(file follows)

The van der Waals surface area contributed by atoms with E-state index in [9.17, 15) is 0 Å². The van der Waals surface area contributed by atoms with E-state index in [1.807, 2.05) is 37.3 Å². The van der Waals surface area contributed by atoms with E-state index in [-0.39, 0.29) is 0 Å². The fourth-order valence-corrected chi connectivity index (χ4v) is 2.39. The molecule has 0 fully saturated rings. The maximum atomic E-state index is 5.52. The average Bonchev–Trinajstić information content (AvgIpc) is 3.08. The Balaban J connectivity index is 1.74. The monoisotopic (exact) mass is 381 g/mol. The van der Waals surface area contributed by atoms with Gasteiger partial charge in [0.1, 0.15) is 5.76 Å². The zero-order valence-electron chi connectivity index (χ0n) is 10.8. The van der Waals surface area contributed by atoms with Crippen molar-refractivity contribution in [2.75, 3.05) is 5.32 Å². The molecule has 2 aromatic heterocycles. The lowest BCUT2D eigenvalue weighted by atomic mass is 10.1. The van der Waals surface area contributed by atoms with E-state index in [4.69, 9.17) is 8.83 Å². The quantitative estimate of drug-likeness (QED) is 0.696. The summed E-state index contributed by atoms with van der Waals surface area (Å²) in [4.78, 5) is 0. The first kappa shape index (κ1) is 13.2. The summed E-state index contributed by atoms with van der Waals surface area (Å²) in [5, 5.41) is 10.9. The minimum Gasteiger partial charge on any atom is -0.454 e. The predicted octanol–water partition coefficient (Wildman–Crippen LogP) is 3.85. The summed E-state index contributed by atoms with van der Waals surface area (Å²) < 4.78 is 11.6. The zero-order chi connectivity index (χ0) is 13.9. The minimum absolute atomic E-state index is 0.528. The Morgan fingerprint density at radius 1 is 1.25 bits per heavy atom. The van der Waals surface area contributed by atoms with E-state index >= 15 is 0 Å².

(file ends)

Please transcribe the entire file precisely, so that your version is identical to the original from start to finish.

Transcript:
The van der Waals surface area contributed by atoms with E-state index in [9.17, 15) is 0 Å². The van der Waals surface area contributed by atoms with E-state index in [1.807, 2.05) is 37.3 Å². The van der Waals surface area contributed by atoms with E-state index in [-0.39, 0.29) is 0 Å². The fourth-order valence-corrected chi connectivity index (χ4v) is 2.39. The molecule has 0 fully saturated rings. The maximum atomic E-state index is 5.52. The average Bonchev–Trinajstić information content (AvgIpc) is 3.08. The Balaban J connectivity index is 1.74. The monoisotopic (exact) mass is 381 g/mol. The van der Waals surface area contributed by atoms with Gasteiger partial charge in [0.1, 0.15) is 5.76 Å². The zero-order valence-electron chi connectivity index (χ0n) is 10.8. The van der Waals surface area contributed by atoms with Crippen molar-refractivity contribution in [2.75, 3.05) is 5.32 Å². The molecule has 2 aromatic heterocycles. The lowest BCUT2D eigenvalue weighted by atomic mass is 10.1. The van der Waals surface area contributed by atoms with E-state index in [4.69, 9.17) is 8.83 Å². The quantitative estimate of drug-likeness (QED) is 0.696. The summed E-state index contributed by atoms with van der Waals surface area (Å²) in [4.78, 5) is 0. The first kappa shape index (κ1) is 13.2. The summed E-state index contributed by atoms with van der Waals surface area (Å²) in [5, 5.41) is 10.9. The minimum Gasteiger partial charge on any atom is -0.454 e. The predicted octanol–water partition coefficient (Wildman–Crippen LogP) is 3.85. The summed E-state index contributed by atoms with van der Waals surface area (Å²) < 4.78 is 11.6. The zero-order chi connectivity index (χ0) is 13.9. The minimum absolute atomic E-state index is 0.528. The Morgan fingerprint density at radius 1 is 1.25 bits per heavy atom. The van der Waals surface area contributed by atoms with E-state index >= 15 is 0 Å².